Monday, June 19, 2006

Juneteenth Celebration "Your Take!"

Here is a write up from the News Tribune on Juneteenth in Tacoma

Your Comments are appreciated Good, Bad or Indifferent. Also the Tacoma-Pierce County Juneteenth Celebration Committee is looking for Volunteers for Next Years Celebration. Please Contact Carter at or Ms. Doris Schaffer at the Afrikan Market Place located at 1312 Martin Luther King Jr. Way Tacoma, WA at 253.572.8186 Tues-Sat 12 Noon till 5:00 PM

At Juneteenth, a valiant spirit

STEVE MAYNARD; The News Tribune
Published: June 18th, 2006 01:00 AM
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Nikiah Adams, 4, left, and Darius Rozier, 6, get funky to music at a celebration of Juneteenth in Tacoma’s Hilltop neighborhood Saturday.
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Darius finds he still has some room to grow into Tacoma Fire Department gear.
A man and a woman dressed as Union soldiers rode their horses down Martin Luther King Jr. Way in Tacoma on Saturday and delivered the historic message declaring slaves free.

Bishop Charles E. Pringle announced the receiving of the Emancipation Proclamation and then jumped with joy.

“We’re free!” Pringle exclaimed. “Hallelujah!”

Then Pringle challenged a crowd of about 200 people at Tacoma’s sixth annual observance of Juneteenth, which celebrates the end of slavery in the United States.

“We want you to reconcile, to turn your back on racism,” Pringle said. “Look forward to justice. Look forward to love.”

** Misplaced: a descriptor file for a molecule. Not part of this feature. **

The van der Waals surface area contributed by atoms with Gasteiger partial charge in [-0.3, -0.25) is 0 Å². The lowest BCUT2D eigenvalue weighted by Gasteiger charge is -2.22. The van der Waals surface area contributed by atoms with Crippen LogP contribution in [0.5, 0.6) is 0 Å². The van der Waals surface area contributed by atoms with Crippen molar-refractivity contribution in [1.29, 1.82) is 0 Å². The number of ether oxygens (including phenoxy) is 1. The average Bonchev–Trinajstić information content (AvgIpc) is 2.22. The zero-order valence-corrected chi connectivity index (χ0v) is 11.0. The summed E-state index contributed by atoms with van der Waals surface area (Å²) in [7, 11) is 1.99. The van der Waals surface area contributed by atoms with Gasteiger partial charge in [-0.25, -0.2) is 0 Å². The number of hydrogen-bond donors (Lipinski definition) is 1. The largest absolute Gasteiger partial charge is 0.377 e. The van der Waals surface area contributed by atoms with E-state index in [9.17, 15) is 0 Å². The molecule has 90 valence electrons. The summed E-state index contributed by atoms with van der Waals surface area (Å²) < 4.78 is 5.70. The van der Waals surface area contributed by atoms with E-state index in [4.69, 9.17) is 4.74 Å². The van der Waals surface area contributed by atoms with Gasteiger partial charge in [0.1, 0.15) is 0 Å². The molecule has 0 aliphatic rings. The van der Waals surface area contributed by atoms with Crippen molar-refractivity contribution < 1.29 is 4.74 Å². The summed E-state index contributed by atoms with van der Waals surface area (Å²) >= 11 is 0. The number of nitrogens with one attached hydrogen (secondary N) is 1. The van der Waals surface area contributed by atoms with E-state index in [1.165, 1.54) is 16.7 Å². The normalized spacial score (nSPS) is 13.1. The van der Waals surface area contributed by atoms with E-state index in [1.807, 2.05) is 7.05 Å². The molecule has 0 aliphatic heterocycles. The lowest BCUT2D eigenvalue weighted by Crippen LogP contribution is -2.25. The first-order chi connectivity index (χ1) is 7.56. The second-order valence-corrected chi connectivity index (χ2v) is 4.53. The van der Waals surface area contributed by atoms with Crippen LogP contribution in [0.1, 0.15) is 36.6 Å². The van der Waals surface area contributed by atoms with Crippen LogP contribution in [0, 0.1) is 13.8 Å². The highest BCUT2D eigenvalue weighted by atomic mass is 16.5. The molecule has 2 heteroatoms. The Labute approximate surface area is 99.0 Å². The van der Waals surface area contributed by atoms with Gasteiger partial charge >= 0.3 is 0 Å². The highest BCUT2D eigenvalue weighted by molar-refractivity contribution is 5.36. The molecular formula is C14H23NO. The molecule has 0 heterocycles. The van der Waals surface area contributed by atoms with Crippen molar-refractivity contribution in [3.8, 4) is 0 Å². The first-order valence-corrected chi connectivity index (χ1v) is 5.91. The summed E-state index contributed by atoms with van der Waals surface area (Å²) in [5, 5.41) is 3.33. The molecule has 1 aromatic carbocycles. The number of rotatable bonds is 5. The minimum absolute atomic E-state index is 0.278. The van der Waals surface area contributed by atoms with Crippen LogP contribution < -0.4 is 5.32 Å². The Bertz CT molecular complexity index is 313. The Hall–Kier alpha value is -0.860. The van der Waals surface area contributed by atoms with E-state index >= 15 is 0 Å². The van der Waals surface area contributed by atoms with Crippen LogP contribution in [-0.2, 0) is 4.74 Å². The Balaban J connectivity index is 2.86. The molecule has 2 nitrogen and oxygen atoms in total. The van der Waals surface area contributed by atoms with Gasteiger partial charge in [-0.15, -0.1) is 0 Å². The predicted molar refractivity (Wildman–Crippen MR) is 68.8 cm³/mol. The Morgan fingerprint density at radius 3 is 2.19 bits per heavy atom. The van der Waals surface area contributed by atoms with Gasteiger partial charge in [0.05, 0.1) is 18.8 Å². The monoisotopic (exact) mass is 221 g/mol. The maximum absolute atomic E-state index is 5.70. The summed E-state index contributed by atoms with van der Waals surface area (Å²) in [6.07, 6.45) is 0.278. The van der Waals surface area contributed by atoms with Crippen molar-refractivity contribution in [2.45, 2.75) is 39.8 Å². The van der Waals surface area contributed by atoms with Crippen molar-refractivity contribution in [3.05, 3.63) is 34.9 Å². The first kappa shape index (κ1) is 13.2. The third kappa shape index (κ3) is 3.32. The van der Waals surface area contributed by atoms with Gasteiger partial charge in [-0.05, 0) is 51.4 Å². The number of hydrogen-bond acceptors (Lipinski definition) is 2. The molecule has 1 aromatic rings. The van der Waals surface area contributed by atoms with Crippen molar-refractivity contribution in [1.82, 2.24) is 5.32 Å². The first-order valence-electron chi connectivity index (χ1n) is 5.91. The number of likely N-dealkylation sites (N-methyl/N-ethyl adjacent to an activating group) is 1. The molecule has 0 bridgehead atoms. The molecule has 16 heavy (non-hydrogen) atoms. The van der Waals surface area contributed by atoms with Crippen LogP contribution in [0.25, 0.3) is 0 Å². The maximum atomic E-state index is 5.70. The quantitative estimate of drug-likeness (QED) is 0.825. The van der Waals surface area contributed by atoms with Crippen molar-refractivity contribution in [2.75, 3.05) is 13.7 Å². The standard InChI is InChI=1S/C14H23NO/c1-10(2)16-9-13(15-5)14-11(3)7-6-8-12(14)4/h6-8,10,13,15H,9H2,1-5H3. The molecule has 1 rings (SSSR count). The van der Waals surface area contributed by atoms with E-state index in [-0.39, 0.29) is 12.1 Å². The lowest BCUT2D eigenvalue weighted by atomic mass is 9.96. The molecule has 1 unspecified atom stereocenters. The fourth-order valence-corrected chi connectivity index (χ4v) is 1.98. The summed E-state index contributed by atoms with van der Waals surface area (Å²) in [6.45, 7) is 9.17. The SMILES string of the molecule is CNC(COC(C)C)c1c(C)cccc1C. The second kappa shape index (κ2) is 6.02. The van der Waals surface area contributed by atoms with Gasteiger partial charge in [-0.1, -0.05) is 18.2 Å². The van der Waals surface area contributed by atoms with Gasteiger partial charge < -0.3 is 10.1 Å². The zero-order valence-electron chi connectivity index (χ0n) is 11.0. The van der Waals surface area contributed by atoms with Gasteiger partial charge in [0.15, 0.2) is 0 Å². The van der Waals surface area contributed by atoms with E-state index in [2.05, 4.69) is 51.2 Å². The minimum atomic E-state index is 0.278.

Dramatic depictions of history, live rap and gospel music, and a wide range of vendors’ tables were some of the attractions at the Juneteenth celebration.

Juneteenth, which officially falls on Monday, commemorates the anniversary of June 19, 1865, when Union soldiers arrived in Galveston, Texas, with news that the Civil War had ended and that the emancipation of slaves had taken place nearly 21/2 years earlier. In 1980, Juneteenth was made an official holiday in Texas.

On Tacoma’s Hilltop, Frederick Johnson watched as people milled around and in the 1300 block of Martin Luther King Jr. Way, which was closed to traffic for the celebration.

“It’s good to have something like this,” said Johnson, a disabled Army veteran. A lot of people don’t know about the meaning of Juneteenth, which he said is “part of everyone’s tradition.”

Mike Lonergan, Tacoma’s deputy mayor, praised the crowd.

“We salute each and every one of you in keeping the memory of Juneteenth alive,” he said.

Frank Boykin and Valerie Slater acted out a scene of slaves hearing the news in Galveston that they were free.

Slater, in a slave’s dress and head wrap, convinced a disbelieving Boykin that slavery was over.

“We’re free,” Boykin shouted from the street.

Slater played out the scene with her two daughters, Annalise Slater-Martinez, 14, and Antoinette Slater-Martinez, 11.

Slater said the Tacoma celebration was an important way to remember her ancestors, from slaves to civil rights workers who gave their lives.

“It’s on their backs that we enjoy the freedoms we have today,” said Slater, a Tacoma resident. “I believe there’s a little ways to go today to realize complete freedom for all African Americans.”

But she added there’s power in remembering Juneteenth and the freeing of slaves.

“Knowledge is power,” Slater said. “When you know where you’ve come from, you can envision and dream and believe where you want to go.”

The event was sponsored by the Tacoma-Pierce County Juneteenth Celebration Committee.

Irvin Carter Jr., program manager for the festivities, said the group’s objective was “to bring unity in the community.”

Fatimah Gordon came from Seattle to celebrate the meaning of Juneteenth in Tacoma. As a rap group belted out a song, Gordon danced in the street, next to her table of fragrance oils and body creams.

For her, the message of Juneteenth lives on.

“It means an ongoing triumph of the African American spirit,” Gordon said.

Steve Maynard: 253-597-8647

1 comment:

Gen PQ said...

This was a very positive start what's up for next year?